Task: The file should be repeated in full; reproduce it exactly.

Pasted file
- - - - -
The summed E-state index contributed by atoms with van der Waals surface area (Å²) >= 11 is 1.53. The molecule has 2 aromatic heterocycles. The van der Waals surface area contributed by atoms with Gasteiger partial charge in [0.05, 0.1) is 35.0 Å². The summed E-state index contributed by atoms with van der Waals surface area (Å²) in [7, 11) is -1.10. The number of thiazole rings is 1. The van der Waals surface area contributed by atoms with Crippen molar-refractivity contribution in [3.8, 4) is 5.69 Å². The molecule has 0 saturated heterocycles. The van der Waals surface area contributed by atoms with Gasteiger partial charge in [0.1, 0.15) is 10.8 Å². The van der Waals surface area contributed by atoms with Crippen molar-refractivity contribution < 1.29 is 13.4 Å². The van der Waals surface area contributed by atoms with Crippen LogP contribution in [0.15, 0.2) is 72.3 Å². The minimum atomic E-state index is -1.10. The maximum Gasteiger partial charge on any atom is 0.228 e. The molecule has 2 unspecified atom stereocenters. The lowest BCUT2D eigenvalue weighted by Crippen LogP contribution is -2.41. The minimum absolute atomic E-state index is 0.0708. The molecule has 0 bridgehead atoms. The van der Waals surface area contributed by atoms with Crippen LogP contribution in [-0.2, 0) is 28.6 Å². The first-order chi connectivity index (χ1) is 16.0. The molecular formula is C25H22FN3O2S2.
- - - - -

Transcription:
The summed E-state index contributed by atoms with van der Waals surface area (Å²) >= 11 is 1.53. The molecule has 2 aromatic heterocycles. The van der Waals surface area contributed by atoms with Gasteiger partial charge in [0.05, 0.1) is 35.0 Å². The summed E-state index contributed by atoms with van der Waals surface area (Å²) in [7, 11) is -1.10. The number of thiazole rings is 1. The van der Waals surface area contributed by atoms with Crippen molar-refractivity contribution in [3.8, 4) is 5.69 Å². The molecule has 0 saturated heterocycles. The van der Waals surface area contributed by atoms with Gasteiger partial charge in [0.1, 0.15) is 10.8 Å². The van der Waals surface area contributed by atoms with Crippen molar-refractivity contribution < 1.29 is 13.4 Å². The van der Waals surface area contributed by atoms with Crippen LogP contribution in [0.15, 0.2) is 72.3 Å². The minimum atomic E-state index is -1.10. The maximum Gasteiger partial charge on any atom is 0.228 e. The molecule has 2 unspecified atom stereocenters. The lowest BCUT2D eigenvalue weighted by Crippen LogP contribution is -2.41. The minimum absolute atomic E-state index is 0.0708. The molecule has 0 bridgehead atoms. The van der Waals surface area contributed by atoms with Crippen LogP contribution in [-0.2, 0) is 28.6 Å². The first-order chi connectivity index (χ1) is 16.0. The molecular formula is C25H22FN3O2S2.